Excerpts – CHAPTER 14: Does the Best Fast-Food Burger Even Exist? An In-Depth Study OR It’s Time for the Mac Daddy

McDonald’s v. Burger King

Burger King v. Wendy’s

Wendy’s v. Carl’s Jr.

Carl’s Jr. v. Hardee’s

Hardee’s v. Checkers

Checkers v. Whataburger

Whataburger v. Fatburger

Fatburger v. In ‘N Out Burger

In ‘N Out Burger v. Five Guys Burgers and Fries


The list of potential burger-on-burger battles is exceeded in length only by the number of ‘Best Of’ articles written on the subject. As a burger lover, the only constant in these ‘Best Of’ burger lists is that In ‘N Out Burger is usually ranked number one and frankly, it should be. That leaves us with about a dozen other burger joints to choose from.

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Excerpts – CHAPTER 3: Handling the Proposal (the real thing, not the Sandra Bullock movie)


The truest statement in the history of relationships regarding whether you should propose or not is also the most vague: “When you know, you know.”

Guys in great relationships or happy marriages know exactly what it means. It means: “I can’t explain it; I just know that when I look at my wife, she’s the only one for me and I want to share my life with her.”

For other guys, the “when you know, you know” phrase translates roughly to: “It’s a crapshoot, pal. You’re on your own with the whole ‘knowing’ thing.” Which leads this second group of guys to ask: “Know what? What the hell am I supposed to know?”

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Excerpts – CHAPTER 7: Manly Rules for Naming Man’s Best Friend

Presidents are notorious for giving their dogs politically correct names (See: Bill Clinton re: Buddy or Gerald Ford re: Liberty). Lyndon Johnson even had a pair of beagles he simply named Him and Her. But our manliest president, Teddy Roosevelt, would have none of that. Not only does he have a dog breed named after him (the Teddy Roosevelt Terrier) he is also responsible for perhaps the two coolest Oval Office dog names around: Sailor Boy and Blackjack. Since you don’t have your own dog breed named after you and you’re not likely to become the leader of the free world, we thought we’d provide you with a little assistance when it comes to the art of picking a manly name for your dog.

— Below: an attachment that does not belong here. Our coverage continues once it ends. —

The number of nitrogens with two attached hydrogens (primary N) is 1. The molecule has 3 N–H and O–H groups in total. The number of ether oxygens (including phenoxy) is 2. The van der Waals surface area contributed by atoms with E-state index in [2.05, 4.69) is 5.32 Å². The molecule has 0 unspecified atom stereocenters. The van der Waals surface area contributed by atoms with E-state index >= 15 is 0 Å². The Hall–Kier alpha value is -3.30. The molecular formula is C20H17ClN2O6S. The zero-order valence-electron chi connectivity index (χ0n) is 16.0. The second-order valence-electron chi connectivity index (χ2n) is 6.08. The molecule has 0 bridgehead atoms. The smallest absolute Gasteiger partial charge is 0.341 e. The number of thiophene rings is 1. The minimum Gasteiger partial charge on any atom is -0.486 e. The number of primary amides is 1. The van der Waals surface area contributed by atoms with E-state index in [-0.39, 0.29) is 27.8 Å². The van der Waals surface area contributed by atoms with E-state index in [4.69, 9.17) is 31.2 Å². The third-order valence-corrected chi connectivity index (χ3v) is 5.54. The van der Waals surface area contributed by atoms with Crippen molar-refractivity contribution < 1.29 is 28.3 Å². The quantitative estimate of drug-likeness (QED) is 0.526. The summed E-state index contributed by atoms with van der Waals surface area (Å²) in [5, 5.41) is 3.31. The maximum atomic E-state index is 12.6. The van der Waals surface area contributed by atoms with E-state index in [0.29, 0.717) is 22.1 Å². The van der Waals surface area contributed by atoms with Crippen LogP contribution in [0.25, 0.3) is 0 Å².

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Excerpts – CHAPTER 8: On Where to Live OR I Hate Winter and I Want to Move to Southern California or South Florida, but I Can’t Decide Which

What an incredible dilemma! I spent six years living in Southern California and now I live in South Florida. I am the perfect person to answer this!

First off, picking the wrong place to live can literally suck years off your life. Between the stress of moving, finding a new place, finding a new job, meeting new friends, learning your new area, and then discovering you hate it, the wrong move is one of the worst life decisions you can make.

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Excerpts – CHAPTER 1: On Naming Your Child OR There’s No Need for Eight Girls Named Emma in One Kindergarten Class

With the average life expectancy in the United States pushing 80 years, picking the wrong name for your kid could turn out to be an eight-decade mistake. Think about that. In eighty years you’ll be dead; the house you lived in, the cars you drove, the clothes you wore will probably all be recycled, rebuilt or destroyed; but your son, who is now living in an old-age facility in 2091, has to go by the name Mason S., because Mason A., Mason G., Mason L. and Mason P. live on the same floor in his retirement home, and they were all born in 2011 and also had parents who went the unoriginal route and simply picked the trendiest name available.

Mason is a solid name. In fact, I have long held that for boys, any son named after one of Steven Seagal’s movie characters is a good thing: In addition to Mason (from Hard to Kill), I also wholeheartedly endorse names like Nico (Above the Law), Gino Felino (Out for Justice), Casey (Under Siege) … and Austin, Wesley, Roland and Simon from movies you’ve probably never seen. Astonishingly, Seagal has played a character named some version of Jack or John in 10 movies (including Jack, Jake, Jacob, John and Jonathan), which makes up about one-third of his filmography and clearly accounts for the popularity of those names. But when it comes to your kid in 2011, unless you have always loved Mason, or you are named Mason (or work as a mason) and your son is going to be a Mason Junior or a mason, the name is just too popular.

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